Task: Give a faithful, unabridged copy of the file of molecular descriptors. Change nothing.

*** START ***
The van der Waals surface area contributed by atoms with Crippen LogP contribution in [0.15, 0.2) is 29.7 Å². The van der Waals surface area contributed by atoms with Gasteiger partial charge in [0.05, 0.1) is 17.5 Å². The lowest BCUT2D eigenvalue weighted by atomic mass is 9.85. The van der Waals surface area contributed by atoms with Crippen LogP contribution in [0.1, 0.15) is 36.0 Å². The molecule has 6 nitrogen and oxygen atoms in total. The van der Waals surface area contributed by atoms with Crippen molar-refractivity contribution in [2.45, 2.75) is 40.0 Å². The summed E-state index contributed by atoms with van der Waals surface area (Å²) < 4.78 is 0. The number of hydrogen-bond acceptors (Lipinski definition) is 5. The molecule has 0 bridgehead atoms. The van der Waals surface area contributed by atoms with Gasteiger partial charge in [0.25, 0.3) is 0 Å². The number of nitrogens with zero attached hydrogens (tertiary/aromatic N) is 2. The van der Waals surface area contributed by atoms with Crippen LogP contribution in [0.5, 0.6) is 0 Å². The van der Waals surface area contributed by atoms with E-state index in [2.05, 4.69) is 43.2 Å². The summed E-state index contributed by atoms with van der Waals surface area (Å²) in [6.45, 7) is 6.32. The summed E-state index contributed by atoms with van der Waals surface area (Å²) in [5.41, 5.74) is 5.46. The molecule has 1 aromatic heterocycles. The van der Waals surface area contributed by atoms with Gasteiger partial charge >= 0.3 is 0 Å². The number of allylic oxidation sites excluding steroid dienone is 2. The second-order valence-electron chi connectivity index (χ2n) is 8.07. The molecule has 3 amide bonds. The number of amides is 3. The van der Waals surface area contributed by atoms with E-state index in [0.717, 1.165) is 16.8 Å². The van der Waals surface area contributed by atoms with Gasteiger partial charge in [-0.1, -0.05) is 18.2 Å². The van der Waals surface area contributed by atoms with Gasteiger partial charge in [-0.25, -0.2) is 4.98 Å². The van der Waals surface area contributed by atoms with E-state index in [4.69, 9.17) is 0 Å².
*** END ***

The van der Waals surface area contributed by atoms with Crippen LogP contribution in [0.15, 0.2) is 29.7 Å². The van der Waals surface area contributed by atoms with Gasteiger partial charge in [0.05, 0.1) is 17.5 Å². The lowest BCUT2D eigenvalue weighted by atomic mass is 9.85. The van der Waals surface area contributed by atoms with Crippen LogP contribution in [0.1, 0.15) is 36.0 Å². The molecule has 6 nitrogen and oxygen atoms in total. The van der Waals surface area contributed by atoms with Crippen molar-refractivity contribution in [2.45, 2.75) is 40.0 Å². The summed E-state index contributed by atoms with van der Waals surface area (Å²) < 4.78 is 0. The number of hydrogen-bond acceptors (Lipinski definition) is 5. The molecule has 0 bridgehead atoms. The van der Waals surface area contributed by atoms with Gasteiger partial charge in [0.25, 0.3) is 0 Å². The number of nitrogens with zero attached hydrogens (tertiary/aromatic N) is 2. The van der Waals surface area contributed by atoms with Crippen LogP contribution in [0.5, 0.6) is 0 Å². The van der Waals surface area contributed by atoms with E-state index in [2.05, 4.69) is 43.2 Å². The summed E-state index contributed by atoms with van der Waals surface area (Å²) in [6.45, 7) is 6.32. The summed E-state index contributed by atoms with van der Waals surface area (Å²) in [5.41, 5.74) is 5.46. The molecule has 1 aromatic heterocycles. The van der Waals surface area contributed by atoms with Gasteiger partial charge >= 0.3 is 0 Å². The number of allylic oxidation sites excluding steroid dienone is 2. The second-order valence-electron chi connectivity index (χ2n) is 8.07. The molecule has 3 amide bonds. The number of amides is 3. The van der Waals surface area contributed by atoms with E-state index in [0.717, 1.165) is 16.8 Å². The van der Waals surface area contributed by atoms with Gasteiger partial charge in [-0.1, -0.05) is 18.2 Å². The van der Waals surface area contributed by atoms with Gasteiger partial charge in [-0.25, -0.2) is 4.98 Å². The van der Waals surface area contributed by atoms with E-state index in [4.69, 9.17) is 0 Å².